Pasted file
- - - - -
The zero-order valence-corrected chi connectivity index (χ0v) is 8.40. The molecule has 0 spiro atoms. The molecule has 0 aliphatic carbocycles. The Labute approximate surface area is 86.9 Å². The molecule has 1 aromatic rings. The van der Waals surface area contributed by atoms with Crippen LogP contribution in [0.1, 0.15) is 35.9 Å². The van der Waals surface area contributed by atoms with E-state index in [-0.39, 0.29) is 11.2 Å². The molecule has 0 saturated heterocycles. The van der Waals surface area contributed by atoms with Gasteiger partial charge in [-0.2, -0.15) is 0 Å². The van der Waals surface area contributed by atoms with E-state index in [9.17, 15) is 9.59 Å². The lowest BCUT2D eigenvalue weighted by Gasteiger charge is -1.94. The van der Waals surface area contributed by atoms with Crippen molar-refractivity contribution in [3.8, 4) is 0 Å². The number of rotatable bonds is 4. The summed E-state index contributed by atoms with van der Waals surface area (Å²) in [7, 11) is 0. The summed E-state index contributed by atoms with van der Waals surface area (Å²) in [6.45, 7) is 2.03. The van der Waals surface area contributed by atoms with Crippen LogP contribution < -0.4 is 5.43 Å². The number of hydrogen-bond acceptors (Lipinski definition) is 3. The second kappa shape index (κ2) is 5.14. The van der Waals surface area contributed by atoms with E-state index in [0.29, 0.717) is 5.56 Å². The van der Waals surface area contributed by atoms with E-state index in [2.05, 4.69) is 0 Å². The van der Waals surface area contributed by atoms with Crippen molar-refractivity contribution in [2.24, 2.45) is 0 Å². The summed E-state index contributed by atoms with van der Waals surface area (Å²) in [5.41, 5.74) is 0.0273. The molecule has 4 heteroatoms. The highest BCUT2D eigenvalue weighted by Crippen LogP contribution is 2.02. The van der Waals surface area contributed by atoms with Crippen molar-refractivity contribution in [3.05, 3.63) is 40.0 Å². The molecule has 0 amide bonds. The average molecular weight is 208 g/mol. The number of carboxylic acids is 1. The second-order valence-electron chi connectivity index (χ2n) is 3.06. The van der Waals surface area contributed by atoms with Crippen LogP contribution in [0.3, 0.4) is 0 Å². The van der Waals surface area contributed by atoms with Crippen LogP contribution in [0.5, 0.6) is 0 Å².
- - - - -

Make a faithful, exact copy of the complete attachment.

The zero-order valence-corrected chi connectivity index (χ0v) is 8.40. The molecule has 0 spiro atoms. The molecule has 0 aliphatic carbocycles. The Labute approximate surface area is 86.9 Å². The molecule has 1 aromatic rings. The van der Waals surface area contributed by atoms with Crippen LogP contribution in [0.1, 0.15) is 35.9 Å². The van der Waals surface area contributed by atoms with E-state index in [-0.39, 0.29) is 11.2 Å². The molecule has 0 saturated heterocycles. The van der Waals surface area contributed by atoms with Gasteiger partial charge in [-0.2, -0.15) is 0 Å². The van der Waals surface area contributed by atoms with E-state index in [9.17, 15) is 9.59 Å². The lowest BCUT2D eigenvalue weighted by Gasteiger charge is -1.94. The van der Waals surface area contributed by atoms with Crippen molar-refractivity contribution in [3.8, 4) is 0 Å². The number of rotatable bonds is 4. The summed E-state index contributed by atoms with van der Waals surface area (Å²) in [7, 11) is 0. The summed E-state index contributed by atoms with van der Waals surface area (Å²) in [6.45, 7) is 2.03. The van der Waals surface area contributed by atoms with Crippen LogP contribution < -0.4 is 5.43 Å². The number of hydrogen-bond acceptors (Lipinski definition) is 3. The second kappa shape index (κ2) is 5.14. The van der Waals surface area contributed by atoms with E-state index in [0.29, 0.717) is 5.56 Å². The van der Waals surface area contributed by atoms with E-state index in [2.05, 4.69) is 0 Å². The van der Waals surface area contributed by atoms with Crippen molar-refractivity contribution in [2.24, 2.45) is 0 Å². The summed E-state index contributed by atoms with van der Waals surface area (Å²) in [5.41, 5.74) is 0.0273. The molecule has 4 heteroatoms. The highest BCUT2D eigenvalue weighted by Crippen LogP contribution is 2.02. The van der Waals surface area contributed by atoms with Crippen molar-refractivity contribution in [3.05, 3.63) is 40.0 Å². The molecule has 0 amide bonds. The average molecular weight is 208 g/mol. The number of carboxylic acids is 1. The second-order valence-electron chi connectivity index (χ2n) is 3.06. The van der Waals surface area contributed by atoms with Crippen LogP contribution in [0.3, 0.4) is 0 Å². The van der Waals surface area contributed by atoms with Crippen LogP contribution in [0.5, 0.6) is 0 Å².